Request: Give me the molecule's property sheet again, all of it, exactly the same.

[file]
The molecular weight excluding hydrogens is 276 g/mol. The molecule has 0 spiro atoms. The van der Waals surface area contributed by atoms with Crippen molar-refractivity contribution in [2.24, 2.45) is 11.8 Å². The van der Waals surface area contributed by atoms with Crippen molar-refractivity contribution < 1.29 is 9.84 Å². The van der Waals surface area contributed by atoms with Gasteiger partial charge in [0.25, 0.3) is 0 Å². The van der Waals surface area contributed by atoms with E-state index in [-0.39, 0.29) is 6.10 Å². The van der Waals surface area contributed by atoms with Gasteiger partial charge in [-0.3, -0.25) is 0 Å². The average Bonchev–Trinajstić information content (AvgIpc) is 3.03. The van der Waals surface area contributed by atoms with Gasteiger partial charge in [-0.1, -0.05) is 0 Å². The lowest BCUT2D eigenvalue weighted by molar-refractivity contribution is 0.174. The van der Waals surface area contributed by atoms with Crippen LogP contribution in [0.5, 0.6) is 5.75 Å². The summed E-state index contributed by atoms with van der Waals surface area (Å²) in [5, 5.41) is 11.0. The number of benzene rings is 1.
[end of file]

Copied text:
The molecular weight excluding hydrogens is 276 g/mol. The molecule has 0 spiro atoms. The van der Waals surface area contributed by atoms with Crippen molar-refractivity contribution in [2.24, 2.45) is 11.8 Å². The van der Waals surface area contributed by atoms with Crippen molar-refractivity contribution < 1.29 is 9.84 Å². The van der Waals surface area contributed by atoms with Gasteiger partial charge in [0.25, 0.3) is 0 Å². The van der Waals surface area contributed by atoms with E-state index in [-0.39, 0.29) is 6.10 Å². The van der Waals surface area contributed by atoms with Gasteiger partial charge in [-0.3, -0.25) is 0 Å². The average Bonchev–Trinajstić information content (AvgIpc) is 3.03. The van der Waals surface area contributed by atoms with Gasteiger partial charge in [-0.1, -0.05) is 0 Å². The lowest BCUT2D eigenvalue weighted by molar-refractivity contribution is 0.174. The van der Waals surface area contributed by atoms with Crippen LogP contribution in [0.5, 0.6) is 5.75 Å². The summed E-state index contributed by atoms with van der Waals surface area (Å²) in [5, 5.41) is 11.0. The number of benzene rings is 1.